THE INTERNET IS GROWING, OFFERING OPPORTUNITIES for those in the know, and creating confusion, all at the same time. To help you pick your way through the minefield of misinformation in the .com landscape, I humbly present some suggestions.

1. LEADS GROW EXPONENTIALLY. One Internet sales rep can effectively handle 60 "quality leads" a month at most. Some simple math demonstrates the challenge. Let's say you've got an Internet superstar. She closes 15 of 60 leads. Another 15 buy somewhere else. That leaves 30 outstanding prospects to work with in month two.

These are people for whom she has accurate telephone and e-mail information, and, because she's good, she's already established some rapport with them. But, she also gets 60 fresh leads in month two. Now she has 90 prospects to pursue - and to be successful, you have to assume they are all still "quality leads."

As you can see, the leads are growing exponentially. By the third month, her workload has more than doubled. If you give your average sales reps more than 60 leads a month you're just causing "brain damage" for them, your dealership and your customers. Your sales star has now become little more than a "quote machine" with no time to sell - exactly what you want to avoid.

2. IT TAKES THREE TO TANGO. I know this is going to seem hard to believe, but the overhead for operating an Internet department of one sales rep, is somewhere near $20,000 per month. To arrive at this number add the compensation for your sales representative and at least a small percentage for a supervising manager, Web site design and maintenance, marketing and training dollars, and throw in a bit for space and equipment. Yes, that's the overhead you hear growing. The average Internet sales rep is selling around eight units per month, leaving you with a small departmental loss. By adding a second rep, you are making a few bucks if you're good. Real returns on your Internet investment don't begin until you add a third person.

3. EVERY SALE IS INCREMENTAL. For the investment of resources required to become moderately successful on the Internet, you must view every sale as plus business. Even if you sell a vehicle to someone who lives only two blocks away, odds are you wouldn't have made that transaction had you not been Internet-worthy. This also means that to maximize sales, you must market aggressively outside of your normal trade area. This advice flies in the face of staid automotive retailers who put little or no value on customers from whom they can't capture service dollars. The good news is, once you begin to establish yourself as the "digital dealer of choice" in your region, Internet shoppers will seek you out due to "word of mouse" from your cyber clients. The competitive advantage is now yours.

4. DON'T FISH FOR TEST DRIVES. Most Internet training is focused on "hooking" prospects for an in-dealership appointment. After all, isn't the real goal when interacting with on-line prospects to get them to the store? Wrong. The goal should be to build confidence in your organization by providing all the information necessary for the prospect to make an informed decision. Unfortunately, a test drive is still the bait of choice when attempting to set an appointment. The problem is, Internet shoppers almost always begin their process by test-driving vehicles. The old dodge for withholding information, "You really need to come in and drive the vehicle before we go any further," doesn't fly with this type of prospect.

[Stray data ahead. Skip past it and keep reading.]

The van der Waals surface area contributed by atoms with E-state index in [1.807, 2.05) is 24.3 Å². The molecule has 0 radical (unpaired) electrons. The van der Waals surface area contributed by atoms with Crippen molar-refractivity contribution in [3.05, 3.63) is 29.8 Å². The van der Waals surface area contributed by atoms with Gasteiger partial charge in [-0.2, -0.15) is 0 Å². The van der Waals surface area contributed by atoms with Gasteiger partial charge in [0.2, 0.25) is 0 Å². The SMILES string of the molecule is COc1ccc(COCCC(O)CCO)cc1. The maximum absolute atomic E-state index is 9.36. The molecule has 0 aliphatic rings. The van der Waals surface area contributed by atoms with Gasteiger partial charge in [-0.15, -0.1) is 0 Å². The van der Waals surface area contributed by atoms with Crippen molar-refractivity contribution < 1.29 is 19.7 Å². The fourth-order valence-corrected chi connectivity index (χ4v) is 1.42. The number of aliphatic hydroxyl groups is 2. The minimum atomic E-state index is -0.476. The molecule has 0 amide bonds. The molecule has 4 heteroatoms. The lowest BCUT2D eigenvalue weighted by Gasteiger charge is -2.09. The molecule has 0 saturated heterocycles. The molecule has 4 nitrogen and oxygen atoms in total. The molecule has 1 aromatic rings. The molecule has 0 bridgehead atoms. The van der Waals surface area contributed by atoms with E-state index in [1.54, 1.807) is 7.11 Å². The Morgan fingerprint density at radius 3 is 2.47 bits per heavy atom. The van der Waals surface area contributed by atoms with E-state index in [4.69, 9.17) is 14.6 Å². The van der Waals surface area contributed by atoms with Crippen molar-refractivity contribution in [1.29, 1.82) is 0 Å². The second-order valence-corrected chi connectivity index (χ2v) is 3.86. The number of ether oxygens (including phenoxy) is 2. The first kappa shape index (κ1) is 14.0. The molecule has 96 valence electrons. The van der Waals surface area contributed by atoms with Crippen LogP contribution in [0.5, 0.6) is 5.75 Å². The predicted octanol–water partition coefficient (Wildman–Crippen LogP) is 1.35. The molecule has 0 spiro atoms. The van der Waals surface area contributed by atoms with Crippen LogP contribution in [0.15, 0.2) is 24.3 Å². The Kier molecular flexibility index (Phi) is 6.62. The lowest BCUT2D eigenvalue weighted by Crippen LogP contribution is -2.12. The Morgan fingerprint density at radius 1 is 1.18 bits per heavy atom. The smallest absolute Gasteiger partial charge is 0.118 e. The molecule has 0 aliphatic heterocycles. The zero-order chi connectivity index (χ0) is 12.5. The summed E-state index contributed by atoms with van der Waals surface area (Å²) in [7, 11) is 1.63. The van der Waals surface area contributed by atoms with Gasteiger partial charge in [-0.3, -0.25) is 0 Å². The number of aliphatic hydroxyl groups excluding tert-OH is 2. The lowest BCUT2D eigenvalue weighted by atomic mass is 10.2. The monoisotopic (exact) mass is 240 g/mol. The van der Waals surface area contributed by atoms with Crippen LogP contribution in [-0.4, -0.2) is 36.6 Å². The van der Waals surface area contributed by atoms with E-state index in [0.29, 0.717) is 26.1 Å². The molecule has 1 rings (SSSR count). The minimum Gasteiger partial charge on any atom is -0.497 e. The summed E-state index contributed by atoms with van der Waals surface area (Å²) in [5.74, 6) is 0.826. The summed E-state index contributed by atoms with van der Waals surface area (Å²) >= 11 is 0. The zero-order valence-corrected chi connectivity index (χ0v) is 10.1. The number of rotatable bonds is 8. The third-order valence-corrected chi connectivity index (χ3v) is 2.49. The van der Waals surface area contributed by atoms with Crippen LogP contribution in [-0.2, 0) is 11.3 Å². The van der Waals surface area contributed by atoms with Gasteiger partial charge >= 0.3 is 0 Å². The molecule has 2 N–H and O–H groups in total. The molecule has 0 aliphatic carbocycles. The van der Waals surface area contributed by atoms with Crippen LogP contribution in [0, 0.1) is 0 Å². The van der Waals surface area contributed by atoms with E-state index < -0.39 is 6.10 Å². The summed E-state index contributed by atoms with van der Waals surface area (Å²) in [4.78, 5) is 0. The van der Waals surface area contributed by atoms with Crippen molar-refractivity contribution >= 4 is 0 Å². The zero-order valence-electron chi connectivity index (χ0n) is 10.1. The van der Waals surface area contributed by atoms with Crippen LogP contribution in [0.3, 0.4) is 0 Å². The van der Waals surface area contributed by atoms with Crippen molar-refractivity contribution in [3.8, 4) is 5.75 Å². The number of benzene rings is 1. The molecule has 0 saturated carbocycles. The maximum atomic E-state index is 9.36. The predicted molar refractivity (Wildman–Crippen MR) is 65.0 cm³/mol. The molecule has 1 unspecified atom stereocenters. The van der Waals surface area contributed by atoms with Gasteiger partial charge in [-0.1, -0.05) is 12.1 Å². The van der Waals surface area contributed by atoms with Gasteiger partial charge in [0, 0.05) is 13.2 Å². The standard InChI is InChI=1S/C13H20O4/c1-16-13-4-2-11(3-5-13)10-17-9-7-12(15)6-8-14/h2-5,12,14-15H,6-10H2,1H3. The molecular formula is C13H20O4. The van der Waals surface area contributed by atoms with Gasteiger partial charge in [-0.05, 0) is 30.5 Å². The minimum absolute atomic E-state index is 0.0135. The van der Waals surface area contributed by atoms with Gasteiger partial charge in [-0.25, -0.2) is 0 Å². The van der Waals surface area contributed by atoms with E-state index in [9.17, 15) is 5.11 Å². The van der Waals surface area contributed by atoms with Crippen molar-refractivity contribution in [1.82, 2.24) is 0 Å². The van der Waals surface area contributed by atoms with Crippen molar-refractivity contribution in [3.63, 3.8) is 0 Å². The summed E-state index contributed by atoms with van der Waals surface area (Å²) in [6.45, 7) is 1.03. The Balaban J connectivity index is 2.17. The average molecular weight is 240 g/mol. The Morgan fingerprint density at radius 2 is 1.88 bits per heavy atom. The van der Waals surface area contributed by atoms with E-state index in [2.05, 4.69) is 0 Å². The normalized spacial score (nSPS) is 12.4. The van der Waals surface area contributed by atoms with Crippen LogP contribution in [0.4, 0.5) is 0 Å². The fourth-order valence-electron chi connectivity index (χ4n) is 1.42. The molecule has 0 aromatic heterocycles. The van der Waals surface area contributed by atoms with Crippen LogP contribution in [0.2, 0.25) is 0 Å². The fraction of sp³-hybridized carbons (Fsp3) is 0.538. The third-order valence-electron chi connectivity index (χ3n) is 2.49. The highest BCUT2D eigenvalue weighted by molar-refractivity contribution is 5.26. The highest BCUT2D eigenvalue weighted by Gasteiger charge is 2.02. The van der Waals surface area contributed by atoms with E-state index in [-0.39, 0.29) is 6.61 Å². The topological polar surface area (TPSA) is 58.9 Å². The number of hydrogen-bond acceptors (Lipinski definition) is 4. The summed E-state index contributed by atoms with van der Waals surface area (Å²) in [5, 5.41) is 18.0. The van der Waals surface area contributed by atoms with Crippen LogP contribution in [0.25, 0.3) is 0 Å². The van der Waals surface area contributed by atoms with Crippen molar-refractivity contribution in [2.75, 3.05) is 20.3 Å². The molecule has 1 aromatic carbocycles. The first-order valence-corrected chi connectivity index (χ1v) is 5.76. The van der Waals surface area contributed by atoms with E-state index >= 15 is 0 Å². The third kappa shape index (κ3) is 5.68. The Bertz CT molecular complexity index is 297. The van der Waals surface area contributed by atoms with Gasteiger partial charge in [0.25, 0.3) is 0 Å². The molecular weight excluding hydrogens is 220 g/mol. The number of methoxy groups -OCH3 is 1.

The key to winning the sale is to allow them to "peek behind the curtain" and receive all the information, including fixed prices and reliable estimates on trade-ins, to make an informed decision.

5. FIX YOUR PROCESSES, NOT YOUR PRICES. Most dealership managers view the Internet consumer as a bargain hunter - an individual from whom it's almost impossible to get a reasonable price. That's because most dealerships don't have a consistent sales strategy that delivers optimum value with each step of the sale. Until you consistently deliver your sales process with every Internet lead, you won't be able to determine the appropriate gross profit to charge for your vehicles. I like the old adage, "when you add value to a transaction you can charge more."

Rapid response, open sharing of information and dealership offerings like money-back guarantees are just a few necessities for establishing your dealership's Internet IQ. Once you have value-added processes in place, you can reach your gross-profit goals.

6. PERFECTION SUCKS. You can't study, analyze and "fiddle-faddle" when it comes to making Internet-related decisions. There are no operation manuals or tried and true formulas to follow, only a growing body of experience of what does or does not work for specific dealerships. What that experience tells us is that the Internet is about speed. When it takes you too long to make decisions about specific questions, you will almost always be caught in a trap; the answers will have changed by the time you make up your mind. My suggestion: ready, fire, aim.

If you have any laws, theories or other stuff you would like to ad to this list, please don't hesitate to e-mail me at mrikess@earthlink.net.

Mark Rikess is president of The Rikess Group, an automotive training and consulting firm. To read his previous Ward's Dealer Business articles on-line go to www.rikessgroup.com